Double-Edged Drugs: Anti-inflammatories’ cancer effects vary by brand and tissue type

Two new studies on medications being investigated as cancer treatments indicate that certain of these drugs have secondary effects that could enhance or undermine their antitumor activity. These compounds, which inhibit the inflammatory enzyme cyclooxygenase-2, or COX-2, are currently used to treat pain and arthritis. Researchers have now found that one such drug surprisingly accelerates the growth of some pancreatic tumors. Another COX-2 inhibitor, however, demonstrates unexpectedly strong activity against prostate cancer. These newly recognized effects seem to result from activities beyond the drugs’ inhibition of COX-2.

Effects unique to specific drugs in this class could become “a point of distinction,” enabling doctors to choose the optimal drug for a given situation, says Andrew Dannenberg of Cornell University’s Weill Medical College in New York City.

When cell types that typically produce little or no COX-2 become cancerous, they often churn out excessive amounts of the enzyme, which stimulate the formation of blood vessels that feed a growing tumor. Past studies indicated that aspirin and related anti-inflammatory drugs, which broadly inhibit cyclooxygenase enzymes, and drugs such as celecoxib (Celebrex) and rofecoxib (Vioxx), which selectively block COX-2 production, can prevent or stop certain cancers from growing.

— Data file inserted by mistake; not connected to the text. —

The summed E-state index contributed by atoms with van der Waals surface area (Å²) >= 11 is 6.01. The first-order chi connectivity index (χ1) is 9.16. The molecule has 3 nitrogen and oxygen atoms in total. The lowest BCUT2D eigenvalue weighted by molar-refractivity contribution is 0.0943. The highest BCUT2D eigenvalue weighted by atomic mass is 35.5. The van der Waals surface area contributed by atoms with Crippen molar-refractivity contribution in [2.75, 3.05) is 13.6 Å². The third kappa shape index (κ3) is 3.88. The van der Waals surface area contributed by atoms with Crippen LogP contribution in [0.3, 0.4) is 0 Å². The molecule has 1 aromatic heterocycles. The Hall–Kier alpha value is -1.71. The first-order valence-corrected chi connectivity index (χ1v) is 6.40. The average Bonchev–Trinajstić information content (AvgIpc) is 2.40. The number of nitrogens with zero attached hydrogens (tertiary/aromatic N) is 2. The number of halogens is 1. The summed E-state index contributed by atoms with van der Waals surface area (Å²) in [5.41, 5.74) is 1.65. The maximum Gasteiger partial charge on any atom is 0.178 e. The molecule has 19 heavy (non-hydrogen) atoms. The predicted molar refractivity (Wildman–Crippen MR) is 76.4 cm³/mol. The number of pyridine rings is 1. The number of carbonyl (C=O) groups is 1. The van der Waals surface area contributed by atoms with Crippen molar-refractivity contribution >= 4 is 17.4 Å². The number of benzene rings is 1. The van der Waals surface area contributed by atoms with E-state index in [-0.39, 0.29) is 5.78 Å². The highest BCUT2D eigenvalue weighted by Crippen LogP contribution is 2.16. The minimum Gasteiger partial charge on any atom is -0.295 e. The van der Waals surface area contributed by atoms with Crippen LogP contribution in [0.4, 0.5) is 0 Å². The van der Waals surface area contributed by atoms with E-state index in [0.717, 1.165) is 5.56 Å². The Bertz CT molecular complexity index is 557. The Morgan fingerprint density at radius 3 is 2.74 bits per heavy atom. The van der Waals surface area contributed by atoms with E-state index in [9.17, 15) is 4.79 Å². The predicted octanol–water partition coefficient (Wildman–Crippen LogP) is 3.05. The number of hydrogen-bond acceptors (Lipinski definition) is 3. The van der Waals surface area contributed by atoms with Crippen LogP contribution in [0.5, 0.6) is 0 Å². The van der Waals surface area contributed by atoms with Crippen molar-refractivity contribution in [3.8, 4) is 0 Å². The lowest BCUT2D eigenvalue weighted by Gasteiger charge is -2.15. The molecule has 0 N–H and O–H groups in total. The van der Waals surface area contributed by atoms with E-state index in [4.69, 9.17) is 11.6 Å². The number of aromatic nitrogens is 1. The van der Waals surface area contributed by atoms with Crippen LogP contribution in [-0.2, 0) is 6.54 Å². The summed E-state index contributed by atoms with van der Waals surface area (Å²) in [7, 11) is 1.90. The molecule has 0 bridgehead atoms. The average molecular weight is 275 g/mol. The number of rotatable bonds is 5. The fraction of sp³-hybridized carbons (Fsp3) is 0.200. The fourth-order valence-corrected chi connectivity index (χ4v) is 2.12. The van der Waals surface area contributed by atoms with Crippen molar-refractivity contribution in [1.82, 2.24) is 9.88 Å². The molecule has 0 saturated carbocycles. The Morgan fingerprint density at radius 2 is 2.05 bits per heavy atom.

Other research, however, suggested that most prostate cancers and between 10 and 40 percent of pancreatic tumors don’t produce COX-2 and so are called COX-2 negative.

To test the COX-2 inhibitor called nimesulide against cancerous pancreatic cells, Guido Eibl of the University of California, Los Angeles School of Medicine and his colleagues applied the drug to cells from COX-2–positive and COX-2–negative pancreatic tumors.

In both lab dishes and mice, the drug impeded production of a compound required for growth of COX-2–positive cancer cells but increased production of that factor in COX-2–negative ones, Eibl reported on March 30 at a meeting of the American Association for Cancer Research in Orlando, Fla. Given these results, he says, doctors should ascertain that a pancreatic tumor is producing COX-2 before they prescribe a COX-2 inhibitor.

“It’s a surprising finding . . . that really deserves some attention,” says Raymond DuBois, a COX-2 researcher at Vanderbilt-Ingram Cancer Center in Nashville. “Certain subsets of the population may respond better to these drugs,” he notes.

DuBois adds, however, that the researchers reported no data on celecoxib or rofecoxib, the two prescription COX-2 inhibitors approved in the United States for treating pain and inflammation. He suggests that the new findings could be unique to nimesulide.

Eibl and his colleagues have conducted preliminary tests using nimesulide against COX-2–negative liver, breast, and colorectal cancer cells. They haven’t found a cancer-exacerbating or cancer-hindering effect in those experiments.

In the second new study, Dannenberg and his colleagues tested two other COX-2 inhibitors. Celecoxib inhibited growth of cells from two types of prostate tumors that don’t express COX-2, says Dannenberg, who acknowledges past financial support from the drug’s maker. Furthermore, growth of COX-2–negative human-prostate tumors implanted into mice progressively slowed according to how much celecoxib was administered to the animals, the researchers reported at the Orlando meeting.

In contrast, rofecoxib did not inhibit the growth of the prostate-tumor cells. The findings indicate that biological effects unrelated to COX-2 must account for part of celecoxib’s overall impact on cancer, Dannenberg says.

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